Handbags of the 70s

Handbags of the 70s

The 70s were one of the defining decades in fashion, and handbag design was no different. Some distinctly new handbag designs were coming on the scene, including mesh handbags and bags made from fine materials decorated with embroidery, fringe, applique, or decoupage. Both casual and formal handbags were being designed to make a statement.

This is one of the most diverse decades in history, with music spanning from disco to the first heavy metal. Handbag design was just as diverse, but with heavy influences from the hippie style. The bohemian aesthetic led to using natural materials in eclectic ways, while club goers sought flashier designs. Meanwhile, the classic designer handbags of the 50s and 60s also continued to be popular.

Although designers were busier than ever, 70s handbags share one thing in common – their materials are all easily accessible to all, with a wide range of quality and price available. The goal of bringing fashion to the masses meant that common and affordable materials be used. As such, there are only 8 materials that are found most frequently in 70s handbag design.

Supple leather and suede

It’s no surprise that leather is the first material on our list. Leather and suede are still the favorite for handbag construction. It’s light, durable, can be treated to withstand water, and has been easily affordable at varying levels of quality since the Industrial Revolution. The Bohemian aesthetic loves natural materials like leather, and the hippies left their mark as well with the fringe that almost always showed in some way on leather and suede handbags of the 70s.

Leather and suede were also used, at least in part, to create the straps of purses made with other materials.


You might not think of canvas as being a common material for handbags, but in truth it was used far more than people realize. Although totes and other canvas bags were not as popular, canvas was used for the interior lining of purses made from other materials. Most inner linings of handbags in the 70s were made of either canvas or nylon.

Cotton and cotton blends

Cotton isn’t a waterproof or durable material, so it makes sense that it hasn’t been a popular fabric for making handbags. But in the 70s mesh bags were all the rage, and when you wanted to combine the stylish mesh handbag with the Bohemian look, the end result was crocheted mesh handbags made of natural cottons and cotton blends.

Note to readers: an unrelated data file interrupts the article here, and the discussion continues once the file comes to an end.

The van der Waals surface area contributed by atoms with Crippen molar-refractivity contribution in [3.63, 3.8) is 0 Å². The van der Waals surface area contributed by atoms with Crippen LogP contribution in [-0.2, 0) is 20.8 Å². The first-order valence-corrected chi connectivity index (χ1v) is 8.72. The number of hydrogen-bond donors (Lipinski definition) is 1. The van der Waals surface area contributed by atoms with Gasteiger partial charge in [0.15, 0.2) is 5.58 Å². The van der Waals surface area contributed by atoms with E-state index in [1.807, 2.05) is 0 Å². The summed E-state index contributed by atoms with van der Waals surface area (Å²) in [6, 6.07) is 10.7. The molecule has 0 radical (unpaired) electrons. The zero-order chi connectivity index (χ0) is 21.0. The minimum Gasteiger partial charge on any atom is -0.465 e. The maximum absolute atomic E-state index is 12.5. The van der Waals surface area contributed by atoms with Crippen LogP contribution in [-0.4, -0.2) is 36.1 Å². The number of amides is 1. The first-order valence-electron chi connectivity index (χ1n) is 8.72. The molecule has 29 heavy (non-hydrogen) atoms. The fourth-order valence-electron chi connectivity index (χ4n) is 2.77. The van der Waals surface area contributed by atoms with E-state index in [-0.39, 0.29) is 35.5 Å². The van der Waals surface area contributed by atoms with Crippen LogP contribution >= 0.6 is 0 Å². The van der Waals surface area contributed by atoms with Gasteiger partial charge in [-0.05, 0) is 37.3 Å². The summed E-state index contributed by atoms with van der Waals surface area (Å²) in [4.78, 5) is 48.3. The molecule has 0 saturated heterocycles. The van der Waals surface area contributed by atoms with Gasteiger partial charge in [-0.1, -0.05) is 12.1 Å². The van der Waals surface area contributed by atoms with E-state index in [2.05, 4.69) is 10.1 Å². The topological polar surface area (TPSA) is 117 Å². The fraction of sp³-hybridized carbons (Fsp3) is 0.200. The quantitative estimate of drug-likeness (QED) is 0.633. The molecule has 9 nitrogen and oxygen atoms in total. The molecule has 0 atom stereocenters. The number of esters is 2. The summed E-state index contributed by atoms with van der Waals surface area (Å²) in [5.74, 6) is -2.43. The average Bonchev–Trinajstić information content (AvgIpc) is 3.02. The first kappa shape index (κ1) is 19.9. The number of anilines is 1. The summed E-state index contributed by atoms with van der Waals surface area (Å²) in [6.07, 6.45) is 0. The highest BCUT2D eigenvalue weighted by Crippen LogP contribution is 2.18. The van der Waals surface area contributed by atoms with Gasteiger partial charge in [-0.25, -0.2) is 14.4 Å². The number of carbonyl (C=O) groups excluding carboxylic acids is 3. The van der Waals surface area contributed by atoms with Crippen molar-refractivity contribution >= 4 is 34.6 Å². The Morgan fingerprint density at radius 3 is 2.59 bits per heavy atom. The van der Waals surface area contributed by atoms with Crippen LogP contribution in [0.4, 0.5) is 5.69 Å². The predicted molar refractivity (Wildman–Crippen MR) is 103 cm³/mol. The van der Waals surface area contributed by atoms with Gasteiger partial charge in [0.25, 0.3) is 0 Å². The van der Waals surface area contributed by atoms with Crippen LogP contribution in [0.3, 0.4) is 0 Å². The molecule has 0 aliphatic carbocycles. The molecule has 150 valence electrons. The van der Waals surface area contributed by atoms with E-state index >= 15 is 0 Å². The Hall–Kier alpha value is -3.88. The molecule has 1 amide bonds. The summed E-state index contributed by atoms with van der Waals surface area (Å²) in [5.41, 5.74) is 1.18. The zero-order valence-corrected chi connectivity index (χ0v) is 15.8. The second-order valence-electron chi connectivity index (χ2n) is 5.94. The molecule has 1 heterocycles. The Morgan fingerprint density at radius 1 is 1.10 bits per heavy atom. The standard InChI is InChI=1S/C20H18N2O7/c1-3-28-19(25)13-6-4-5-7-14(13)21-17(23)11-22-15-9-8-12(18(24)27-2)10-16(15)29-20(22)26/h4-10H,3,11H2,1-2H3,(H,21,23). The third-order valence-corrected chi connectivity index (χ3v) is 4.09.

As already mentioned, nylon was (and still is) widely used for the inner linings of handbags made from all types of materials and designs. Nylon was also used in weaving the popular mesh handbags, and it is used in many other casual handbag and purse designs. Nylon is a cheap material, so the more inexpensive handbags are more likely to be made of nylon.


In general, velvet was a fabric in high demand in the 70s. Everything had to be velvet, from furniture to clothing to footwear to handbags. Even the “Velvet Elvis” comes from this time. Velvet handbags often featured fringe as well, but they didn’t have a lot of other ornamentation. The velvet itself was the fashion statement; the design of the handbag was simple.


Why is metal so far down our list? Metal used in grommets, fasteners, clasps, zippers, snaps, buttons, and decals is prevalent, and you’ll find some kind of metal in nearly every bag on the market. However, the 70s had a different trend – they were actually carrying purses made of metal. The ever popular mesh bags were also made with chainmail. The most sought after designers offered hand linked chain mesh handbags at exorbitant prices.


While not overly popular, straw bags and purses did surge for a bit in the 70s. Straw bags were not limited to beach totes but could also be a normal straw purse with a leather strap designed for daily casual use. The straw was often decorated with some faux flowers or other 3D décor.


Yes, wood! While very uncommon, and only popular for a very few years, decoupage box purses were interesting enough to mention. These were wooden boxes that were decoupaged and had a handle added. Some allowed for a strap to be attached as well. These were very interesting and unique, but they weren’t very practical.

The handbags of today

Today’s handbags are still made of the same materials, although straw and wood purses are (thankfully) long gone. Other than the occasional straw beach tote, you’re not likely to see it on the handbag design scene again. However, handbags are also taking a new turn to the Bohemian theme, finding new natural materials to use in producing handbags.

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